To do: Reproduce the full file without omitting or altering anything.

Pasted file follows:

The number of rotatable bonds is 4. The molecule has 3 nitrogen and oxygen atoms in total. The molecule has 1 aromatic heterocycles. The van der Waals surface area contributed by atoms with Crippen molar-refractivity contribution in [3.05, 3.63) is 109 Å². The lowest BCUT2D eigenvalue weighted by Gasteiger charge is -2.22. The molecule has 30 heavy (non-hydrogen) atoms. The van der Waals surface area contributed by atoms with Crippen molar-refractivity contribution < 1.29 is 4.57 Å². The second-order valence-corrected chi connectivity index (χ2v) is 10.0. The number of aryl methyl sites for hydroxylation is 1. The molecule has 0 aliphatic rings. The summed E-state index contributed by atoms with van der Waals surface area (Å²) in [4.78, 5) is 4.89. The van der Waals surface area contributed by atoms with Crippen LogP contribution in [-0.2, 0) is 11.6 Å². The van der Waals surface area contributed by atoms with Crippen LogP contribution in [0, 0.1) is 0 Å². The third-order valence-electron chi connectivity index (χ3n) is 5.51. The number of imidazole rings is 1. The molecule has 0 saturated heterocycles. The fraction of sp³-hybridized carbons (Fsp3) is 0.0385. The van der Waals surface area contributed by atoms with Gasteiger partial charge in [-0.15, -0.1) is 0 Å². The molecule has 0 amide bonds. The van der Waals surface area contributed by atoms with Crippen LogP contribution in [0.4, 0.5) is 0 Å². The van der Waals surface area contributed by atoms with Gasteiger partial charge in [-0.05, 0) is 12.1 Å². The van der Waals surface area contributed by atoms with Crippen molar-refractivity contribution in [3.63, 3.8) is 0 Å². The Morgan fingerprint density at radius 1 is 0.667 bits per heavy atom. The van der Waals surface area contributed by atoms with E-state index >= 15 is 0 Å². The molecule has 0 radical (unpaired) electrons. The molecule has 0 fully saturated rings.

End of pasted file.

The number of rotatable bonds is 4. The molecule has 3 nitrogen and oxygen atoms in total. The molecule has 1 aromatic heterocycles. The van der Waals surface area contributed by atoms with Crippen molar-refractivity contribution in [3.05, 3.63) is 109 Å². The lowest BCUT2D eigenvalue weighted by Gasteiger charge is -2.22. The molecule has 30 heavy (non-hydrogen) atoms. The van der Waals surface area contributed by atoms with Crippen molar-refractivity contribution < 1.29 is 4.57 Å². The second-order valence-corrected chi connectivity index (χ2v) is 10.0. The number of aryl methyl sites for hydroxylation is 1. The molecule has 0 aliphatic rings. The summed E-state index contributed by atoms with van der Waals surface area (Å²) in [4.78, 5) is 4.89. The van der Waals surface area contributed by atoms with Crippen LogP contribution in [-0.2, 0) is 11.6 Å². The van der Waals surface area contributed by atoms with Crippen LogP contribution in [0, 0.1) is 0 Å². The third-order valence-electron chi connectivity index (χ3n) is 5.51. The number of imidazole rings is 1. The molecule has 0 saturated heterocycles. The fraction of sp³-hybridized carbons (Fsp3) is 0.0385. The van der Waals surface area contributed by atoms with Gasteiger partial charge in [-0.15, -0.1) is 0 Å². The molecule has 0 amide bonds. The van der Waals surface area contributed by atoms with Crippen LogP contribution in [0.4, 0.5) is 0 Å². The van der Waals surface area contributed by atoms with Gasteiger partial charge in [-0.05, 0) is 12.1 Å². The van der Waals surface area contributed by atoms with Crippen molar-refractivity contribution in [3.63, 3.8) is 0 Å². The Morgan fingerprint density at radius 1 is 0.667 bits per heavy atom. The van der Waals surface area contributed by atoms with E-state index >= 15 is 0 Å². The molecule has 0 radical (unpaired) electrons. The molecule has 0 fully saturated rings.